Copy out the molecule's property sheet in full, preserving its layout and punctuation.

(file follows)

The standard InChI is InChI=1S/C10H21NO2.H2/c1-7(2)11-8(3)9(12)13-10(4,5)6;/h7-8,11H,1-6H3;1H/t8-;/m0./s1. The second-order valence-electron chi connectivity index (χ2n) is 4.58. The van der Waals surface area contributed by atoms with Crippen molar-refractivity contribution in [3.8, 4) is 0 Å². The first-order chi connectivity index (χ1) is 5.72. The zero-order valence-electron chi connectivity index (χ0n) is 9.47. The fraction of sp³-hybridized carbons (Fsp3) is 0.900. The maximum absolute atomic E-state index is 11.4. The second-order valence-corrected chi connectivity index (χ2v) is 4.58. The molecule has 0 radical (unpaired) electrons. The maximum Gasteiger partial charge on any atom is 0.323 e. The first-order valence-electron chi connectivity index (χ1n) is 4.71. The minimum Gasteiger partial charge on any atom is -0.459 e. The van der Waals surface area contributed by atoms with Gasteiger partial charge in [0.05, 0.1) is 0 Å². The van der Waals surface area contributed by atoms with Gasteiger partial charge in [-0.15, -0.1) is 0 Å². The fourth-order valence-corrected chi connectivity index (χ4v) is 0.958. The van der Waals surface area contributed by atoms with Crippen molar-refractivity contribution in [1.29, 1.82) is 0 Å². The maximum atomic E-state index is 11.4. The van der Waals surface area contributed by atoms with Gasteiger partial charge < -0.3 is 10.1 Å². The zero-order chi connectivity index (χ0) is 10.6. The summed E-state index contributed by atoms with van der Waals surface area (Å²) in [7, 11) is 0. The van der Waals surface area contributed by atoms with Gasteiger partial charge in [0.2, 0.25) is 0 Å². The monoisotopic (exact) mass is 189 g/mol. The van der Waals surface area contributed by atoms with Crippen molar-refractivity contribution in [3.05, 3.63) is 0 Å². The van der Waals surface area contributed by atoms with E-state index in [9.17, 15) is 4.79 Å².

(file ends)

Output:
The standard InChI is InChI=1S/C10H21NO2.H2/c1-7(2)11-8(3)9(12)13-10(4,5)6;/h7-8,11H,1-6H3;1H/t8-;/m0./s1. The second-order valence-electron chi connectivity index (χ2n) is 4.58. The van der Waals surface area contributed by atoms with Crippen molar-refractivity contribution in [3.8, 4) is 0 Å². The first-order chi connectivity index (χ1) is 5.72. The zero-order valence-electron chi connectivity index (χ0n) is 9.47. The fraction of sp³-hybridized carbons (Fsp3) is 0.900. The maximum absolute atomic E-state index is 11.4. The second-order valence-corrected chi connectivity index (χ2v) is 4.58. The molecule has 0 radical (unpaired) electrons. The maximum Gasteiger partial charge on any atom is 0.323 e. The first-order valence-electron chi connectivity index (χ1n) is 4.71. The minimum Gasteiger partial charge on any atom is -0.459 e. The van der Waals surface area contributed by atoms with Gasteiger partial charge in [0.05, 0.1) is 0 Å². The van der Waals surface area contributed by atoms with Gasteiger partial charge in [-0.15, -0.1) is 0 Å². The fourth-order valence-corrected chi connectivity index (χ4v) is 0.958. The van der Waals surface area contributed by atoms with Crippen molar-refractivity contribution in [1.29, 1.82) is 0 Å². The maximum atomic E-state index is 11.4. The van der Waals surface area contributed by atoms with Gasteiger partial charge < -0.3 is 10.1 Å². The zero-order chi connectivity index (χ0) is 10.6. The summed E-state index contributed by atoms with van der Waals surface area (Å²) in [7, 11) is 0. The van der Waals surface area contributed by atoms with Gasteiger partial charge in [0.2, 0.25) is 0 Å². The monoisotopic (exact) mass is 189 g/mol. The van der Waals surface area contributed by atoms with Crippen molar-refractivity contribution in [3.05, 3.63) is 0 Å². The van der Waals surface area contributed by atoms with E-state index in [9.17, 15) is 4.79 Å².